|European Case Law Identifier:||ECLI:EP:BA:2001:T037598.20010314|
|Date of decision:||14 March 2001|
|Case number:||T 0375/98|
|IPC class:||A61M 1/16|
|Language of proceedings:||EN|
|Download and more information:||
|Title of application:||Hemofiltration System|
|Applicant name:||Children's Hospital Medical Center|
|Opponent name:||Hospal Industrie|
|Relevant legal provisions:||
|Keywords:||Admissibility of late filed documents (yes)
Remittal to the first instance for further prosecution (yes)
Summary of Facts and Submissions
I. The opponent filed an appeal against the decision of the opposition division of 3 March 1998 to maintain the patent in amended form.
II. The patent was opposed on the grounds of lack of novelty and inventive step.
III. The following documents are relevant for the decision:
(a) filed during the opposition proceedings:
D1: Sartorius Hemoprocessor 400 20 - operating instructions, 9/1984;
D3: US-A-4 204 957
D5: US-A-4 776 837
(b) filed together with the statement of grounds:
D6: US-A-4 778 450;
D8: Drukker..., Replacement of renal function by dialysis, page 432;
D9: Brochure RP6 HP, dialyzer with RP AN 69 membrane;
D10: M. De Paepe..., Evaluation of hemofiltration with different AN 69 membrane devices using a discontinuous flow-single needle system, pages 87 to 91.
IV. Following a request from both parties oral proceedings have been held on 14 March 2001. At the end of the oral proceedings the requests of the parties were as follows:
The appellant requested that the decision under appeal be set aside and the patent be revoked.
The respondent (patentee) requested that the decision under appeal be set aside and the patent be maintained in amended form with claims 1 to 5 filed on 12 March 2001 (main request) or to remit the case to the opposition division for further prosecution (auxiliary request).
V. Claim 1, as filed on 12 March 2001 reads as follows (the features of the characterizing part have been individuated with letters for later easier reference):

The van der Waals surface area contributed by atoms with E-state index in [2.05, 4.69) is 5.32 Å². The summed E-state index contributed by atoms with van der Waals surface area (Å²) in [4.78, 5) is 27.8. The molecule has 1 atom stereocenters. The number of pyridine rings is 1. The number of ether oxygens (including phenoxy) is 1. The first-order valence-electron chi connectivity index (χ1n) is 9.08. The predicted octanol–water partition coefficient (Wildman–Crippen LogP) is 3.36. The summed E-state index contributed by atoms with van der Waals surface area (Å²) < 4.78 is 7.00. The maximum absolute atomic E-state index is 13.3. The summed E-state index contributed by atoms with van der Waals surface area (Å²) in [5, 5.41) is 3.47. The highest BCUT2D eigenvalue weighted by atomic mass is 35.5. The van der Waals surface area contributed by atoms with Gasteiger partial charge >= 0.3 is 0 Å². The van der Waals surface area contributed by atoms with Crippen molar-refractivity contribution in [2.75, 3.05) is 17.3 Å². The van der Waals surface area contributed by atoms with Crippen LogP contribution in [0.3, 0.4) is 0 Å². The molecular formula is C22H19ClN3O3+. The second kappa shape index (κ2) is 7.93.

"A continuous hemofiltration system (10) for removal of fluid from the blood of a patient, comprising hemofiltration means (24), means (16) for pumping blood from a patient through the hemofiltration means (24) and back to the patient, a first reservoir (50) for maintaining a supply of infusate (52), first pumping means (60) for pumping the infusate (52) from the first reservoir (50), a second reservoir (74) for receiving drained fluid (76) from the hemofiltration means (24), second pumping means (66) for pumping the drained fluid (76) from the hemofiltration means (24) to the second reservoir (74), first weighing means (54) and second weighing means (78) for monitoring the weight of the infusate (52) and drained fluid (76) and generating weight data signals correlated thereto, and control means (12) operably connected to the blood pumping means (16) and to each of the first and second pumping means (60, 66) and the first and second weighing means (54, 78), the control means (12) comprising a computer for operating the first and second pumping means (60, 66), wherein the control means (12)receives the weight data signals generated by the weighting means (54, 78) and determines from the weight data signals the weight of infusate and drained fluid in the first and second reservoirs (50, 74) respectively and wherein the blood pumping means (16) is responsive to control signals generated by the control means to vary the flow rate of the blood through the hemofiltration means (24) characterized